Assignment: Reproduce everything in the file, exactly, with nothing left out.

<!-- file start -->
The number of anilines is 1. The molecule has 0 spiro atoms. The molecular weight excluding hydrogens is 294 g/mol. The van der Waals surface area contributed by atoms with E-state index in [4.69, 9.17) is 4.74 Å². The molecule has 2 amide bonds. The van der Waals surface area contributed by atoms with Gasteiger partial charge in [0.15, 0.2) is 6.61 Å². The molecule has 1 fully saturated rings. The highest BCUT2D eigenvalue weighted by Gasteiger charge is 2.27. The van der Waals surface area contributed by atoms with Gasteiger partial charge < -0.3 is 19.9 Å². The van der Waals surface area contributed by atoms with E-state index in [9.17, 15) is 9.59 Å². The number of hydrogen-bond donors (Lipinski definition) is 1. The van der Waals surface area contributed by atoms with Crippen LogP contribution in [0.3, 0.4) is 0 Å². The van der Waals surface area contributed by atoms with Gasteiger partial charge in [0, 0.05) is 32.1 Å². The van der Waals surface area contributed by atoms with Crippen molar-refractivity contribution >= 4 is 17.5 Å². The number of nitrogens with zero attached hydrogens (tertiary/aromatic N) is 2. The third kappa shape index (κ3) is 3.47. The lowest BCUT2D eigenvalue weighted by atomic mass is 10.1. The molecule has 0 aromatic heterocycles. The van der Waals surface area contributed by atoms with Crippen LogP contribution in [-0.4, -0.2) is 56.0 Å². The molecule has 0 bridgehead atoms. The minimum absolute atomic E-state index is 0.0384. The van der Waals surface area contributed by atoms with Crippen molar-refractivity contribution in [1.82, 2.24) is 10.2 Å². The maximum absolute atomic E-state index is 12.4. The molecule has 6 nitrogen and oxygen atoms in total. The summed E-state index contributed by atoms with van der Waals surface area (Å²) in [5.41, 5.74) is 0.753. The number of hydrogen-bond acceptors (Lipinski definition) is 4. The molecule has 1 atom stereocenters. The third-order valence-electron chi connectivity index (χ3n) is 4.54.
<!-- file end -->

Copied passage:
The number of anilines is 1. The molecule has 0 spiro atoms. The molecular weight excluding hydrogens is 294 g/mol. The van der Waals surface area contributed by atoms with E-state index in [4.69, 9.17) is 4.74 Å². The molecule has 2 amide bonds. The van der Waals surface area contributed by atoms with Gasteiger partial charge in [0.15, 0.2) is 6.61 Å². The molecule has 1 fully saturated rings. The highest BCUT2D eigenvalue weighted by Gasteiger charge is 2.27. The van der Waals surface area contributed by atoms with Gasteiger partial charge < -0.3 is 19.9 Å². The van der Waals surface area contributed by atoms with E-state index in [9.17, 15) is 9.59 Å². The number of hydrogen-bond donors (Lipinski definition) is 1. The van der Waals surface area contributed by atoms with Crippen LogP contribution in [0.3, 0.4) is 0 Å². The van der Waals surface area contributed by atoms with Gasteiger partial charge in [0, 0.05) is 32.1 Å². The van der Waals surface area contributed by atoms with Crippen molar-refractivity contribution >= 4 is 17.5 Å². The number of nitrogens with zero attached hydrogens (tertiary/aromatic N) is 2. The third kappa shape index (κ3) is 3.47. The lowest BCUT2D eigenvalue weighted by atomic mass is 10.1. The molecule has 0 aromatic heterocycles. The van der Waals surface area contributed by atoms with Crippen LogP contribution in [-0.4, -0.2) is 56.0 Å². The molecule has 0 bridgehead atoms. The minimum absolute atomic E-state index is 0.0384. The van der Waals surface area contributed by atoms with Crippen molar-refractivity contribution in [1.82, 2.24) is 10.2 Å². The maximum absolute atomic E-state index is 12.4. The molecule has 6 nitrogen and oxygen atoms in total. The summed E-state index contributed by atoms with van der Waals surface area (Å²) in [5.41, 5.74) is 0.753. The number of hydrogen-bond acceptors (Lipinski definition) is 4. The molecule has 1 atom stereocenters. The third-order valence-electron chi connectivity index (χ3n) is 4.54.